Middle of the Third

The sun had set several hours ago, yet the office around the Young Intern Michael buzzed with energy. While each of the many actors in the scene around him moved calmly about their business, there was an underlying feeling that they were on the eve of something truly magical. It felt as if the energy being generated from the building was emanating its own light and even powering the whole city. In some ways, what happened in and next to that long, six-story brick building did power this jewel of a city in the throne of one of America’s great waterways.

The Young Intern can’t remember the last time he saw his bed. A year ago, he was sitting in a college classroom, counting down the days to graduation, wondering what lay before him. Now he was counting down the minutes until a black box that could hold him four times over, with brass hardware and wheels, could be rolled off the truck. Michael had only been on this job for five months, and they had been some of the most challenging five months of his life. Waiting for that trunk in the truck … waiting for that bus … it felt like it was the first time he had a chance to take it in. There were papers and books and binders and all sorts of stuff in that trunk that needed to be organized for the morning, and so, there he was, waiting for the trunk. For the moment, it was his only job.

He stared out across the hall and saw the lights flickering on and off in a dizzying pattern through the window. They were testing the scoreboards and the video screen in the stadium. He walked over to the window and gazed at the field. He would grow to love that view. Two stories up, overlooking the field from across the concourse, especially at night. The field was perfect in the dimmed-down stadium lights. In this state, it seemed to have a story to tell. A story of a game that had just been played or the story of a game not yet played. A lit field, in the middle of the night, begged to be played on. Begged to be listened to.

Michael loved baseball. It was his first true love. He was lost before he had found baseball. It was baseball that found him, actually a baseball … a little roller … a ground ball that was trickling that had found an uninspired teenager struggling to figure out where exactly he fit into the world. It didn’t just inspire him to chase down his dreams … It inspired him to dream a big dream and then to have the faith to chase it down, even when hope had been abandoned and even when he was forced to temporarily look elsewhere.

Every day the world presents a case, a cause, a reason to doubt yourself, the people around you, and the world around them. For a 13-year-old who knew nothing about who he was, except he was shy and 13 with no apparent skills or ability, the doubts were served up hourly on a silver platter. Staring out that window at that field, he could still feel the same pit of despair in his stomach that he felt all the time in his early teen years. He could still feel that uncomfortable tie squeezing around his neck and the sweat underneath the heavy sweater as he stood in the school hallway with a pile of books. It was filled with people who were gridiron stars and mathematical geniuses. It was filled with rich kids with rich looks and rich vocabularies. He was a shy boy who could barely find the tongue in his mouth to greet anyone. He was lost.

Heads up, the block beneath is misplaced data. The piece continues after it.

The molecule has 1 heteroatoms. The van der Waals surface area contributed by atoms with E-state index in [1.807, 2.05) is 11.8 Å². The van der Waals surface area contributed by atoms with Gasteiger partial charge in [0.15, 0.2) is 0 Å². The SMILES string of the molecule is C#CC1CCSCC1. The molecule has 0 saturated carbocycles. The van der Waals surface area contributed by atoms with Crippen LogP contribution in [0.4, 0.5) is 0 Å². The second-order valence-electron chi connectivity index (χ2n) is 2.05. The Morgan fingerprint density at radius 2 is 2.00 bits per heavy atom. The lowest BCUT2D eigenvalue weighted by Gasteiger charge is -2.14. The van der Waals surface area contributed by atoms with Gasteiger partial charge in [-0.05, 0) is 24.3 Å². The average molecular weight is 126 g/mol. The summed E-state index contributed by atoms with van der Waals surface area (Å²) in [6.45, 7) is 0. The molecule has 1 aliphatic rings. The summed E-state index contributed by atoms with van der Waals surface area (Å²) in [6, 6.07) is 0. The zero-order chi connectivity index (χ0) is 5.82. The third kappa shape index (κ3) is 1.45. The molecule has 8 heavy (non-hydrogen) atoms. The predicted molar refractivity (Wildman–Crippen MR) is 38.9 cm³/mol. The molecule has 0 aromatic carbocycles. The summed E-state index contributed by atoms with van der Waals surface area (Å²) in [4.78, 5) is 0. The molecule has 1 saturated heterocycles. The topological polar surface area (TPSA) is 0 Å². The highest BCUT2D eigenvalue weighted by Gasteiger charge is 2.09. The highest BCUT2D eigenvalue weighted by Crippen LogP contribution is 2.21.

Then one night, he heard baseball whispering to him … calling out to him, and he started to take notice. He could not help but take note of a team that did not belong in the Fall, a team that ignored Winter’s demands. This team seemed to take the Fall hostage and fought off Winter with last-strike rallies, improbable catches, and pitchers whose rubber arms had turned to cannons. It was a team that knew nothing about blowouts and everything about drama. They were, in short, magic, and he took notice.

In any relationship, there is a courtship when the two sides are getting to know each other, trying to figure out if there is a connection or bind there. They test the water, express interest, and logic dominates rather than the heart.

Then it happens. That one moment where logic excuses itself, takes a step back, and walks away. It could be something as simple as a glance or a brush of the hands. It could be the way a door is held or exchanging a simple gift. It could be more dramatic, like a moment of crisis or a passionate, awkward first kiss that can no longer be held back.